Andrew Heath

"Evenings of Music"
by John Mucci

Fairfield Citizen News

Andew Heath
Andrew Heath

Fairfield County's love for pianist Andrew Heath was more than evident in the full house which greeted his concert on Friday at Fairfield University. the program opened the school's "Evenings of Music" series.

Heath's eclectic program kept a cautious balance between classic and modern works. First on the program was a sonata by Elliott Carter—a product of the hybrid style of 1940's American Music. Not wiling to lapse into a single tonality, not exactly atonal, it is a raw, diatonic work which wanders up and down the keyboard like an imprecise bullet, endlessly ricocheting. Its angular motion is reminiscent of the B-A-C-H motif, using minor seconds and minor ninths to achieve a disturbing, restless fabric. Relief from the shrill treble iterations (which tend to sound as though the pianist's right hand had an elastic band around two fingers) comes in the form of major-triad harmonics which are welcome, even if unvaried.

Heath dived into Carter's Sonata with great delight; his enthusiasm for it may well have gained the patience of the audience (which always seems restless as such compositions), but his query to those present—"would you like to hear that one all over again?"—brought an anxious ripple of laughter.

Haydn's "Andante con Variazioni" was performed in a precise manner, as cool and chiselled as a piece of topiary. Bach's "Partita in B-flat" seemed a bit academically hammered out, and soon it became clear that the instrument upon which Heath was playing was responsible for much of the stiffness in dynamics and the difficulty he seemed to be having in grading a true crescendo from something quiet to anything representing fortissimo. The Steinway used had such a dry, curt response that many legato passages suffered, and, particularly in the next piece, it became something of a battle between Heath and Steinway to keep the more mellifluent Ravel from sounding as brittle as Bach.

Truly the high point of the program, Ravel's "Sonatine de 1905" is the unchecked emotion found in Carter's Sonata, dressed in the oscelot furs from a salon of Sarah Bernhardt. The composer's idioms are so distinctively ornate and elegant, that neither stiff action nor the (by now) false temperament of the Steinway's top end could harm it. Heath's rendering of each arabesque, or sequence of serpentined chord blocks was a delight to hear.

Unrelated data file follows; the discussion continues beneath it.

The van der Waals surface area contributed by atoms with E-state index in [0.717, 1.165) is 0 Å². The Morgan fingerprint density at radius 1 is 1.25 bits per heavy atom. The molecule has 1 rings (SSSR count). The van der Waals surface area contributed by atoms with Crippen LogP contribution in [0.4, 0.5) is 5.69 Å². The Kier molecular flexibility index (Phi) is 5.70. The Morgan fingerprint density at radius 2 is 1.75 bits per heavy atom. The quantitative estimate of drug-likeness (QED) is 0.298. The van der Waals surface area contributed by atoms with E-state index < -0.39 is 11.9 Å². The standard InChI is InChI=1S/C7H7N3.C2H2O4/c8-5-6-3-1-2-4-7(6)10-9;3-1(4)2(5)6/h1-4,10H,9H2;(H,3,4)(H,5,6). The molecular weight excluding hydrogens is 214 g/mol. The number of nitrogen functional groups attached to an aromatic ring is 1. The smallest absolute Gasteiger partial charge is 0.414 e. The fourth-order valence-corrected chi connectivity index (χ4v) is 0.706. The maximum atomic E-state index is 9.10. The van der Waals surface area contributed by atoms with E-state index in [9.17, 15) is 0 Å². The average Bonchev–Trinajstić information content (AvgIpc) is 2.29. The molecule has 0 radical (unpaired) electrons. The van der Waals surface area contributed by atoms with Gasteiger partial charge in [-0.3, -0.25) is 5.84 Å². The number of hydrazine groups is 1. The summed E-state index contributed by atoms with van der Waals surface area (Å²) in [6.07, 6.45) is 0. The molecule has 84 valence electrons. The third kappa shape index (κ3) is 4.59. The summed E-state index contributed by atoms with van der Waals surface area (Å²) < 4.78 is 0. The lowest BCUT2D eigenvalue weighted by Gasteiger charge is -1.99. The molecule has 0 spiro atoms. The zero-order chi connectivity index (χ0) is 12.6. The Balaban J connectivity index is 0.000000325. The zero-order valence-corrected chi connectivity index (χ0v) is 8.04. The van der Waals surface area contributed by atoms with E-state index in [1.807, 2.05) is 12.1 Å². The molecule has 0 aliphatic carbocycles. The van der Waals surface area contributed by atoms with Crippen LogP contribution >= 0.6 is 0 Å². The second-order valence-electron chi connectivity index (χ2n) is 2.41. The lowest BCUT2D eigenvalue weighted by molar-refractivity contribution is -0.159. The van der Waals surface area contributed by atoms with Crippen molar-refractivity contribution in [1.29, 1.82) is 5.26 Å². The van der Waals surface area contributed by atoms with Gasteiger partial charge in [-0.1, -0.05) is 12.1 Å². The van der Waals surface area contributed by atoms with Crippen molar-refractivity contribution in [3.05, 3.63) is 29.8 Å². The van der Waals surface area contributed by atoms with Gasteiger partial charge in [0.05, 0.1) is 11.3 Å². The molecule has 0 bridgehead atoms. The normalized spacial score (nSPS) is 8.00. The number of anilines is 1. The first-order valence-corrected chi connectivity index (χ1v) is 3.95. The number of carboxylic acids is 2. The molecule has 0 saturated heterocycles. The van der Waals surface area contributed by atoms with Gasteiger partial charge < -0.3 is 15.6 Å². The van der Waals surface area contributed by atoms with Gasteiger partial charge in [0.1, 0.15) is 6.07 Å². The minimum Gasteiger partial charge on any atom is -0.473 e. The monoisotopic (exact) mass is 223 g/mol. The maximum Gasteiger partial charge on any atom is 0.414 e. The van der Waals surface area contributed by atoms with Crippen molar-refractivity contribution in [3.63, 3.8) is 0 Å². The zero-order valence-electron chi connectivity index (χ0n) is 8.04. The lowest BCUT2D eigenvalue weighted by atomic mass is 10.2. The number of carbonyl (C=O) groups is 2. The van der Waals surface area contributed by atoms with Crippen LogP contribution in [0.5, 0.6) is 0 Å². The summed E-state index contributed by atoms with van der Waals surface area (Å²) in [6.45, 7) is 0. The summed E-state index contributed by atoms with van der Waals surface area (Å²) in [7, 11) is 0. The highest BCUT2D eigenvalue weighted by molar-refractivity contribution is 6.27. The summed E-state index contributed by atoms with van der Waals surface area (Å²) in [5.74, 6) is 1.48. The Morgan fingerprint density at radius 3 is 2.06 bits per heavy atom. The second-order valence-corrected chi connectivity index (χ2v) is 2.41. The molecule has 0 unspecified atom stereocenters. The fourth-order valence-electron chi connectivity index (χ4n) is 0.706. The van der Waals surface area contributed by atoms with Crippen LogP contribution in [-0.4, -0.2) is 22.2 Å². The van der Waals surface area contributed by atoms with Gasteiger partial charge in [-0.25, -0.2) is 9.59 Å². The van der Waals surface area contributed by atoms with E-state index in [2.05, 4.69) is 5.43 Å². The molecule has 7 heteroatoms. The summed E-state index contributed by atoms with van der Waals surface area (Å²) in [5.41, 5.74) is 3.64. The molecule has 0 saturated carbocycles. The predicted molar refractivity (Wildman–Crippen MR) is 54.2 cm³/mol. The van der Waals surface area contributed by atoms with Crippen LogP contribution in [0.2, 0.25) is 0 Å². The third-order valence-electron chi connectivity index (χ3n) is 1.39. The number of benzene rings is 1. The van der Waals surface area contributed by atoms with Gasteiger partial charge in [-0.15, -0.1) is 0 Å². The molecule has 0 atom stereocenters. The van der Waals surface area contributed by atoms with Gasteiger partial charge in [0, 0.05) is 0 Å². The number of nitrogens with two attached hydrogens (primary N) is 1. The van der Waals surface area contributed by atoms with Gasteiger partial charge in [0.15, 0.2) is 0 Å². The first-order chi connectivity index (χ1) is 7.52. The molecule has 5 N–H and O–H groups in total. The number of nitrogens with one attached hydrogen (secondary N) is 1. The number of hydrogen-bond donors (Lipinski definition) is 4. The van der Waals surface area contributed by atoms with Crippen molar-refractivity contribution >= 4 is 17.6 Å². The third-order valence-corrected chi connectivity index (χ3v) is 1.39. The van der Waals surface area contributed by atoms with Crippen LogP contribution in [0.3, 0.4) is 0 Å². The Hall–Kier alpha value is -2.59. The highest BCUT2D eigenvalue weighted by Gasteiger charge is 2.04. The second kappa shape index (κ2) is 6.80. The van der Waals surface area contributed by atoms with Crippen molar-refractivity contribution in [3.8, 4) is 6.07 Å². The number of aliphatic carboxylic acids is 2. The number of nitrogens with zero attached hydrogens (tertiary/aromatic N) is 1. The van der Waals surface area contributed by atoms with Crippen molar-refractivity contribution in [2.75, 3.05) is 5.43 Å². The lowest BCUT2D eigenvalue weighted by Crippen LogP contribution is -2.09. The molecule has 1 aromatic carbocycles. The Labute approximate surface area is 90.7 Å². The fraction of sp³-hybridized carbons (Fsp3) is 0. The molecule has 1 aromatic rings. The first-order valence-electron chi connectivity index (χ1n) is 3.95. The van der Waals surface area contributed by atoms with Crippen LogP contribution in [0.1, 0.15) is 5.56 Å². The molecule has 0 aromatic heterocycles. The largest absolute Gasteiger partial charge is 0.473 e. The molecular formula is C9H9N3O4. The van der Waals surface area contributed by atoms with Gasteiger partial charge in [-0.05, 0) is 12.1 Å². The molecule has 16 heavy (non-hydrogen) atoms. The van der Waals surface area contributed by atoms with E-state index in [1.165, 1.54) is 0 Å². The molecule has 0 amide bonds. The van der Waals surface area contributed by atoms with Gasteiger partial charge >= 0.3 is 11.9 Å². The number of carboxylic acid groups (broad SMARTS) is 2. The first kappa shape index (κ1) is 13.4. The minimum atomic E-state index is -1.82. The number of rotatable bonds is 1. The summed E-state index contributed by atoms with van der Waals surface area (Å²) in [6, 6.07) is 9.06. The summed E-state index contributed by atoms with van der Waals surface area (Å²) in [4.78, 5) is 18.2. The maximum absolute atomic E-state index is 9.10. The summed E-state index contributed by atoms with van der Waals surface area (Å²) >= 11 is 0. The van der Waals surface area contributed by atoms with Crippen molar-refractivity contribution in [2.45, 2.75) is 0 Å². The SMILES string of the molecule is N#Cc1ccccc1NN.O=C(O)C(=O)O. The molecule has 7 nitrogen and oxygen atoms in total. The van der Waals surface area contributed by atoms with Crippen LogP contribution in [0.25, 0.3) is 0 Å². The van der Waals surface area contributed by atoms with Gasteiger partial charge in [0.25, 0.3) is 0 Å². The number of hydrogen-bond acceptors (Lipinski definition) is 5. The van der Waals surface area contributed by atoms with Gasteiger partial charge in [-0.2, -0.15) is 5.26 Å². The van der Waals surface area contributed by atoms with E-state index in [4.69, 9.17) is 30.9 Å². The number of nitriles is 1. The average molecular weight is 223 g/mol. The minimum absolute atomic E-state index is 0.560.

Heath brings a great deal of tension to the music; even in the softest passages there is the insistence of enegy held in reserve. Only perhaps twice in the concert did he use all his strength, and to great effect—once in the Ravel, once in the Brahms which closed the program.

Brahms' vigorous "E-flat Rhapsody" is bottom-heavy, (as is much of his work) and Heath spared no force in his playing. As in the Carter and Ravel, this is a third facet of passion, massive and rude, but orderly, and most logical. It is also the piece in which Heath came closest to playing passionately. The distance he generated in Bach or Haydn was gone. This seemed much more personal.

Chopin and Scott Joplin were sandwiched between these last two mnubers. The three Chopin Mazurkas offered seemed so very tired; the lovely one in A minor was like a dried rose—able to be appreciated, but as a shadow of what it could have been. The ubiquitous Scott Joplin was certainly a great deal of fun, but Heath's showmanship and affable takes to the audience were much more memorable than the music. At this point in the program, however, such an about-face in style guaranteed success.

Two encore numbers, Brahms' "Intermezzo," and Rachmaninof's "Prelude in G-sharp Minor", rounded off the evening in a romantic vein, both stylistically in middle-ground.

Heath founded the department of music at Fairfield University, and although he has toured extensively, he is a familiar and welcome sight at home in Fairfield County.